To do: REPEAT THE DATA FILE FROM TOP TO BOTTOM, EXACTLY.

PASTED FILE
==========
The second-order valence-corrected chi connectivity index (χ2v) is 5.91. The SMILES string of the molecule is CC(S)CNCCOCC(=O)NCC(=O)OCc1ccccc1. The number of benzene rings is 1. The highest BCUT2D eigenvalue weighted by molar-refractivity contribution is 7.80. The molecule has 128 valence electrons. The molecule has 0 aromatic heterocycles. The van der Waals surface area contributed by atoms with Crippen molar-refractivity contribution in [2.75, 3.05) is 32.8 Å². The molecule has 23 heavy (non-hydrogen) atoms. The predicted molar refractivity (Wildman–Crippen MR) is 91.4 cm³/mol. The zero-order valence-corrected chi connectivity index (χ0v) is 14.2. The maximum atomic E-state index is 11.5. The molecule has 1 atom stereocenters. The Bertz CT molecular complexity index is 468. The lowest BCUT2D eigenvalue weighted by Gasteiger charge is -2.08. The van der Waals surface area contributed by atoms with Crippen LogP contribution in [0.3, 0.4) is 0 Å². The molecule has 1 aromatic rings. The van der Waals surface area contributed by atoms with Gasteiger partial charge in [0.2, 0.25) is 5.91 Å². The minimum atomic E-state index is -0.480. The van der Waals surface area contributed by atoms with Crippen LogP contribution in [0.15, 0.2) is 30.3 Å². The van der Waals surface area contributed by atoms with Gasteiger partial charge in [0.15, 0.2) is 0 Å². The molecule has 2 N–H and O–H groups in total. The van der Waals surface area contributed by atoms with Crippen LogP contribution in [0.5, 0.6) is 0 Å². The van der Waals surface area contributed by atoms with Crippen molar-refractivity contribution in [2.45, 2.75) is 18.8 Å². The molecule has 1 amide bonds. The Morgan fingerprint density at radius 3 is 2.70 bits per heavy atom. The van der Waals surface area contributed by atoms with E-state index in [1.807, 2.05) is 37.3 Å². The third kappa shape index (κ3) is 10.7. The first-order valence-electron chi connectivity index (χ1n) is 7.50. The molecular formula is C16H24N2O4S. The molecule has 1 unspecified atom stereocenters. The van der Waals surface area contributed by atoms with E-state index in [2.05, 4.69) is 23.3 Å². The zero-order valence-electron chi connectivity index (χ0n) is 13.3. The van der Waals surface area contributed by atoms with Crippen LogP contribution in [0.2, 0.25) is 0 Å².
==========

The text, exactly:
The second-order valence-corrected chi connectivity index (χ2v) is 5.91. The SMILES string of the molecule is CC(S)CNCCOCC(=O)NCC(=O)OCc1ccccc1. The number of benzene rings is 1. The highest BCUT2D eigenvalue weighted by molar-refractivity contribution is 7.80. The molecule has 128 valence electrons. The molecule has 0 aromatic heterocycles. The van der Waals surface area contributed by atoms with Crippen molar-refractivity contribution in [2.75, 3.05) is 32.8 Å². The molecule has 23 heavy (non-hydrogen) atoms. The predicted molar refractivity (Wildman–Crippen MR) is 91.4 cm³/mol. The zero-order valence-corrected chi connectivity index (χ0v) is 14.2. The maximum atomic E-state index is 11.5. The molecule has 1 atom stereocenters. The Bertz CT molecular complexity index is 468. The lowest BCUT2D eigenvalue weighted by Gasteiger charge is -2.08. The van der Waals surface area contributed by atoms with Crippen LogP contribution in [0.3, 0.4) is 0 Å². The molecule has 1 aromatic rings. The van der Waals surface area contributed by atoms with Gasteiger partial charge in [0.2, 0.25) is 5.91 Å². The minimum atomic E-state index is -0.480. The van der Waals surface area contributed by atoms with Crippen LogP contribution in [0.15, 0.2) is 30.3 Å². The van der Waals surface area contributed by atoms with Gasteiger partial charge in [0.15, 0.2) is 0 Å². The molecule has 2 N–H and O–H groups in total. The van der Waals surface area contributed by atoms with Crippen LogP contribution in [0.5, 0.6) is 0 Å². The van der Waals surface area contributed by atoms with Crippen molar-refractivity contribution in [2.45, 2.75) is 18.8 Å². The molecule has 1 amide bonds. The Morgan fingerprint density at radius 3 is 2.70 bits per heavy atom. The van der Waals surface area contributed by atoms with E-state index in [1.807, 2.05) is 37.3 Å². The third kappa shape index (κ3) is 10.7. The first-order valence-electron chi connectivity index (χ1n) is 7.50. The molecular formula is C16H24N2O4S. The molecule has 1 unspecified atom stereocenters. The van der Waals surface area contributed by atoms with E-state index in [2.05, 4.69) is 23.3 Å². The zero-order valence-electron chi connectivity index (χ0n) is 13.3. The van der Waals surface area contributed by atoms with Crippen LogP contribution in [0.2, 0.25) is 0 Å².